But you have to take the bad with the good, and there’s a lot of bad. It doesn’t really feel like any of the characters are evolving. Any time it looks like the status quo might change, like Amanda might actually find some forgiveness from the ladies she tormented in high school and might actually be accepted into the community once more, those hopes are dashed. And maybe I shouldn’t expect these characters to evolve. You know what, I went through a lot of shit in school (although I was homeschooled during my adolescence), including some physical and emotional abuse that actually does cause me a hell of a lot of pain when I think about it, even now. But I also recognize that that time of my life is over, and thank God for it. I don’t want to go back to that place. Not even for the purpose of gaining some petty vengeance against my tormentors. Honestly, I’d like to think that my tormentors grew up, got over themselves, and became better people as well. And if they didn’t – that’s not my problem. I don’t know if I can forgive. I tend to think forgiveness has to be asked for, and no one’s ever asked for mine. But I can move on with my life. The ladies of GCB clearly can’t.
I may keep watching through the end of the season, but it’s dropped off my must-see list, especially now that Mad Men is back and occupying the same time slot. Like I said: I wasn’t watching it for the show it is. I was watching it for the show I wanted it to be. And I don’t think it’s going to become that show.
Don’t Trust the B- in Apt. 23, on the other hand, shows every sign of becoming the show I want it to be, though it’s certainly not there yet. Unlike GCB, I didn’t really have high folks for this show. It sounded like it was going to be patently, gleefully ridiculous and probably misogynistic and horrible, and I was totally expecting it to be the next Work It. My interest was piqued when I realized that Krysten Ritter and Dreama Walker were the leads – they’ve both spent their careers playing a lot of solid supporting characters, and it was about time someone let them take point – but I honestly figured this show would be awful, and it would almost immediately flop, and they’d move on to better things.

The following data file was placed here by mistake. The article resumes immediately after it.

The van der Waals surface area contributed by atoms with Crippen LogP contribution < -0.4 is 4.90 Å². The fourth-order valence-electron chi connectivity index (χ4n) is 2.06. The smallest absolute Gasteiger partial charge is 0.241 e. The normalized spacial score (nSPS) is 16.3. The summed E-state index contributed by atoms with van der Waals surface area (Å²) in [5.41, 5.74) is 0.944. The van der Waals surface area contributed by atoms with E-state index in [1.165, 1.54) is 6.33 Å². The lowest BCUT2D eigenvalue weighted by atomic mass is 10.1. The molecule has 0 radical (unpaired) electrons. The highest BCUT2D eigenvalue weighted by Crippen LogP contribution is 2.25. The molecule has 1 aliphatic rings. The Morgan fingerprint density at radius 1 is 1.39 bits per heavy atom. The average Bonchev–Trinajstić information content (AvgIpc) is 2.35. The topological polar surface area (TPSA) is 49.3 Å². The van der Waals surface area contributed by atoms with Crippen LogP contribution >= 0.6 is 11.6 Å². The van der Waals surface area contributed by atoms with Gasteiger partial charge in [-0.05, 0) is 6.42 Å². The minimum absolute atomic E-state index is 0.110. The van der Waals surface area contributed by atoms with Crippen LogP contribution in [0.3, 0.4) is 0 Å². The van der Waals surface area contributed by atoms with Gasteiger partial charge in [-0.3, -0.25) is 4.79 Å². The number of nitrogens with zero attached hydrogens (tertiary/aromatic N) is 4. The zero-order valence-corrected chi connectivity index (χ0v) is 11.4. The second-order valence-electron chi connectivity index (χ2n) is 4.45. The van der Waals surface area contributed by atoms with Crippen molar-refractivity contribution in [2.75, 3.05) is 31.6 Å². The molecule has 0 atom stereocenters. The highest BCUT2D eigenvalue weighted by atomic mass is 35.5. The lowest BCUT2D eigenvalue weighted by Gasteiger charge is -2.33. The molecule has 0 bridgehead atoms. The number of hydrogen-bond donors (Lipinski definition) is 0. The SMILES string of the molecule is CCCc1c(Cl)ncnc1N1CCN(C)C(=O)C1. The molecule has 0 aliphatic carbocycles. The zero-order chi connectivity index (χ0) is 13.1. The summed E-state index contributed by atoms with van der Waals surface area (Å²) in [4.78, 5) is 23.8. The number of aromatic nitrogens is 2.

To borrow from someone on Twitter whose name escapes me, though: even if the show isn’t surprisingly good (it really isn’t), it is at least surprisingly not horrible. Chloe, the Krysten Ritter character and titular bitch, is an awful person, yes – but she’s not irredeemably awful. There are hints of something deeper, something better, in her character. She seems to genuinely care about the people she calls friends, even if she has a decidedly funny way of showing it. She doesn’t seem to like it when other people mess with said friends. There are tantalizing hints of complexity to her character that might – if they’re followed up on – actually contribute to a decent series.
And Dreama Walker’s June isn’t the wide-eyed farm girl I was expecting, either. That should have been obvious from the moment she was introduced, fresh out of grad school and ready to take her place at a powerful financial company. She was, from the outset, clearly intelligent, and if perhaps she was a little innocent, that could easily be forgiven. Still, it was easy to underestimate her, as Chloe obviously did – but then, victimized by her roommate, June turned around and got even in a truly spectacular fashion. By the end of the episode, she’d clearly earned Chloe’s respect. And mine.
The most eye-rolling aspect of the show, even now, is James Van Der Beek pulling a Neil Patrick Harris and playing James Van Der Beek. It’s pretty gimmicky. But he’s actually kind of funny, and the Dawson’s Creek jokes do not get old. The show is pretty uneven, but it shows a lot of promise. The relationship between June and Chloe is already changing, and they’re already smart, strong, complicated characters. I’m willing to give the show a season to work the kinks out and find its voice. If it’s done well, it could turn into a genuinely amazing series about a complicated but genuine friendship between two very different women. If it’s done poorly, well…hopefully its death will be swift and painless.
But seriously, people: as complicated as my feelings toward the word bitch can be, can we all just agree to say what we mean? It doesn’t matter how good or bad your show is – when I have to use stupid abbreviations just to talk about it, I just feel silly. Get over yourselves, America. The world will not come to an end just because you said the word bitch. In fact, on show after show, you’re already using that word. It turns out you actually can say that on television. So just say it.